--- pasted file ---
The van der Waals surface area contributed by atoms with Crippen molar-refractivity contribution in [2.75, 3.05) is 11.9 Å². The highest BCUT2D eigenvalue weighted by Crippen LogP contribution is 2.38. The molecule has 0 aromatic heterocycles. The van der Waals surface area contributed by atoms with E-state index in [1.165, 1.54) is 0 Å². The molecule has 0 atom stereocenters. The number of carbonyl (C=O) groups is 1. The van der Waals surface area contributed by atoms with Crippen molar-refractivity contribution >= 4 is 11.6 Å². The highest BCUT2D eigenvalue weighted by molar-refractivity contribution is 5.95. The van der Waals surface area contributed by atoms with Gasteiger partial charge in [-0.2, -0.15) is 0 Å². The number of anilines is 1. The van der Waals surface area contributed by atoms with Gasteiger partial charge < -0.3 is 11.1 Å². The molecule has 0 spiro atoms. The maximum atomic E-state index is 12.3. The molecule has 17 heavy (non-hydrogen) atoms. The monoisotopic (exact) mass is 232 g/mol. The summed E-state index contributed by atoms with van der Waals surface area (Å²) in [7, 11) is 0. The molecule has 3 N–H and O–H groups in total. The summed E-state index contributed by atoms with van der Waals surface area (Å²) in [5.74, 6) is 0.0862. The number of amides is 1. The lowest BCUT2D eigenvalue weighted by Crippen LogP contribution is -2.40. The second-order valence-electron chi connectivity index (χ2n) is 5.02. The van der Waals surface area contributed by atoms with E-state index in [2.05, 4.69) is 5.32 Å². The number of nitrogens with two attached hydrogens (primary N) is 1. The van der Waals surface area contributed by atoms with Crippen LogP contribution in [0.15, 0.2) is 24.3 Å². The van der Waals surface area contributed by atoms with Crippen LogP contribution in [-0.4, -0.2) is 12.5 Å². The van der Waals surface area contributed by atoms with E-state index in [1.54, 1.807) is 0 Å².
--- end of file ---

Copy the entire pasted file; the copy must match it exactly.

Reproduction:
The van der Waals surface area contributed by atoms with Crippen molar-refractivity contribution in [2.75, 3.05) is 11.9 Å². The highest BCUT2D eigenvalue weighted by Crippen LogP contribution is 2.38. The molecule has 0 aromatic heterocycles. The van der Waals surface area contributed by atoms with E-state index in [1.165, 1.54) is 0 Å². The molecule has 0 atom stereocenters. The number of carbonyl (C=O) groups is 1. The van der Waals surface area contributed by atoms with Crippen molar-refractivity contribution >= 4 is 11.6 Å². The highest BCUT2D eigenvalue weighted by molar-refractivity contribution is 5.95. The van der Waals surface area contributed by atoms with Gasteiger partial charge in [-0.2, -0.15) is 0 Å². The number of anilines is 1. The van der Waals surface area contributed by atoms with Gasteiger partial charge < -0.3 is 11.1 Å². The molecule has 0 spiro atoms. The maximum atomic E-state index is 12.3. The molecule has 17 heavy (non-hydrogen) atoms. The monoisotopic (exact) mass is 232 g/mol. The summed E-state index contributed by atoms with van der Waals surface area (Å²) in [7, 11) is 0. The molecule has 3 N–H and O–H groups in total. The summed E-state index contributed by atoms with van der Waals surface area (Å²) in [5.74, 6) is 0.0862. The number of amides is 1. The lowest BCUT2D eigenvalue weighted by Crippen LogP contribution is -2.40. The second-order valence-electron chi connectivity index (χ2n) is 5.02. The van der Waals surface area contributed by atoms with E-state index in [2.05, 4.69) is 5.32 Å². The number of nitrogens with two attached hydrogens (primary N) is 1. The van der Waals surface area contributed by atoms with Crippen LogP contribution in [0.15, 0.2) is 24.3 Å². The van der Waals surface area contributed by atoms with Crippen LogP contribution in [-0.4, -0.2) is 12.5 Å². The van der Waals surface area contributed by atoms with E-state index in [1.54, 1.807) is 0 Å².